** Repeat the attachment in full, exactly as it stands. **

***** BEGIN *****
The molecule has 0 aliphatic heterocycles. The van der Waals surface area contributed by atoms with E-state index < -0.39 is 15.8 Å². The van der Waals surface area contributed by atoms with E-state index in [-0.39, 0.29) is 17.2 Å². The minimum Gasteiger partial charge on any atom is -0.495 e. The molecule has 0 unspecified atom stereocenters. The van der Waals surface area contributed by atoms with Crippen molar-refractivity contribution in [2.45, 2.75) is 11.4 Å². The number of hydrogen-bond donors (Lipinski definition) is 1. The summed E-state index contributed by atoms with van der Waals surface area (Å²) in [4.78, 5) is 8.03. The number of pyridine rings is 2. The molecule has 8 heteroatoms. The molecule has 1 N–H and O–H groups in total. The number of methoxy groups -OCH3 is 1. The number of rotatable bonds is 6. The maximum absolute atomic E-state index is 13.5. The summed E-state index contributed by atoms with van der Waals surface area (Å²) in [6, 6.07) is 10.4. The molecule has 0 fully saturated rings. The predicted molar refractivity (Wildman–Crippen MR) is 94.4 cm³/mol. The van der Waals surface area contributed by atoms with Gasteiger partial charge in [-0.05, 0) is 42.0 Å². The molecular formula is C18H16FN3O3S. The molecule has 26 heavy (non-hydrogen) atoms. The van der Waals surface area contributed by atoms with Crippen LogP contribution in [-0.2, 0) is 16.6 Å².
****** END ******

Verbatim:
The molecule has 0 aliphatic heterocycles. The van der Waals surface area contributed by atoms with E-state index < -0.39 is 15.8 Å². The van der Waals surface area contributed by atoms with E-state index in [-0.39, 0.29) is 17.2 Å². The minimum Gasteiger partial charge on any atom is -0.495 e. The molecule has 0 unspecified atom stereocenters. The van der Waals surface area contributed by atoms with Crippen molar-refractivity contribution in [2.45, 2.75) is 11.4 Å². The number of hydrogen-bond donors (Lipinski definition) is 1. The summed E-state index contributed by atoms with van der Waals surface area (Å²) in [4.78, 5) is 8.03. The number of pyridine rings is 2. The molecule has 8 heteroatoms. The molecule has 1 N–H and O–H groups in total. The number of methoxy groups -OCH3 is 1. The number of rotatable bonds is 6. The maximum absolute atomic E-state index is 13.5. The summed E-state index contributed by atoms with van der Waals surface area (Å²) in [6, 6.07) is 10.4. The molecule has 0 fully saturated rings. The predicted molar refractivity (Wildman–Crippen MR) is 94.4 cm³/mol. The van der Waals surface area contributed by atoms with Gasteiger partial charge in [-0.05, 0) is 42.0 Å². The molecular formula is C18H16FN3O3S. The molecule has 26 heavy (non-hydrogen) atoms. The van der Waals surface area contributed by atoms with Crippen LogP contribution in [-0.2, 0) is 16.6 Å².